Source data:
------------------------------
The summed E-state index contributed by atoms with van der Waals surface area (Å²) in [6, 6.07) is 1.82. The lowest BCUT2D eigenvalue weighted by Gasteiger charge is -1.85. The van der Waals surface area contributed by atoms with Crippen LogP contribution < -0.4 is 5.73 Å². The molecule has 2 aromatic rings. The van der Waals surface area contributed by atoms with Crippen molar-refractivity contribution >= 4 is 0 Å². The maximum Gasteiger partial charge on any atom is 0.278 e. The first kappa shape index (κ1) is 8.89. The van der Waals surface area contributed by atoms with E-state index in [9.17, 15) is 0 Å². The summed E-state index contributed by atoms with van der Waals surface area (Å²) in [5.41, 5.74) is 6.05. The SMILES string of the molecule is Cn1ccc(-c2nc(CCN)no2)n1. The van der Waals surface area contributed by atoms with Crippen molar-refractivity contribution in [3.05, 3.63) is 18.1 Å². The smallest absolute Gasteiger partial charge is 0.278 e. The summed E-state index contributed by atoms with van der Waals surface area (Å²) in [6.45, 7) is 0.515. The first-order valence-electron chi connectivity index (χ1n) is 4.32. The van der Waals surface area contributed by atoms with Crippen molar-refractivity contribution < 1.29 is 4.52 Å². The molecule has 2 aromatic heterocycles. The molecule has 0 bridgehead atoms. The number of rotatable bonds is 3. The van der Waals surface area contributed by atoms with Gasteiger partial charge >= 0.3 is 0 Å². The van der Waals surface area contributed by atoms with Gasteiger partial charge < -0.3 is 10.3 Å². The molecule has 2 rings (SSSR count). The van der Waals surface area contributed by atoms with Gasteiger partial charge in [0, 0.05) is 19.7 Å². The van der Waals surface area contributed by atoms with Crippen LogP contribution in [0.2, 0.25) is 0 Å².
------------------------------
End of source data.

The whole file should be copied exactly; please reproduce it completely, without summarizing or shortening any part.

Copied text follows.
The summed E-state index contributed by atoms with van der Waals surface area (Å²) in [6, 6.07) is 1.82. The lowest BCUT2D eigenvalue weighted by Gasteiger charge is -1.85. The van der Waals surface area contributed by atoms with Crippen LogP contribution < -0.4 is 5.73 Å². The molecule has 2 aromatic rings. The van der Waals surface area contributed by atoms with Crippen molar-refractivity contribution >= 4 is 0 Å². The maximum Gasteiger partial charge on any atom is 0.278 e. The first kappa shape index (κ1) is 8.89. The van der Waals surface area contributed by atoms with E-state index in [9.17, 15) is 0 Å². The summed E-state index contributed by atoms with van der Waals surface area (Å²) in [5.41, 5.74) is 6.05. The SMILES string of the molecule is Cn1ccc(-c2nc(CCN)no2)n1. The van der Waals surface area contributed by atoms with Crippen molar-refractivity contribution in [3.05, 3.63) is 18.1 Å². The smallest absolute Gasteiger partial charge is 0.278 e. The summed E-state index contributed by atoms with van der Waals surface area (Å²) in [6.45, 7) is 0.515. The first-order valence-electron chi connectivity index (χ1n) is 4.32. The van der Waals surface area contributed by atoms with Crippen molar-refractivity contribution < 1.29 is 4.52 Å². The molecule has 2 aromatic heterocycles. The molecule has 0 bridgehead atoms. The number of rotatable bonds is 3. The van der Waals surface area contributed by atoms with Gasteiger partial charge >= 0.3 is 0 Å². The van der Waals surface area contributed by atoms with Gasteiger partial charge < -0.3 is 10.3 Å². The molecule has 2 rings (SSSR count). The van der Waals surface area contributed by atoms with Gasteiger partial charge in [0, 0.05) is 19.7 Å². The van der Waals surface area contributed by atoms with Crippen LogP contribution in [0.2, 0.25) is 0 Å².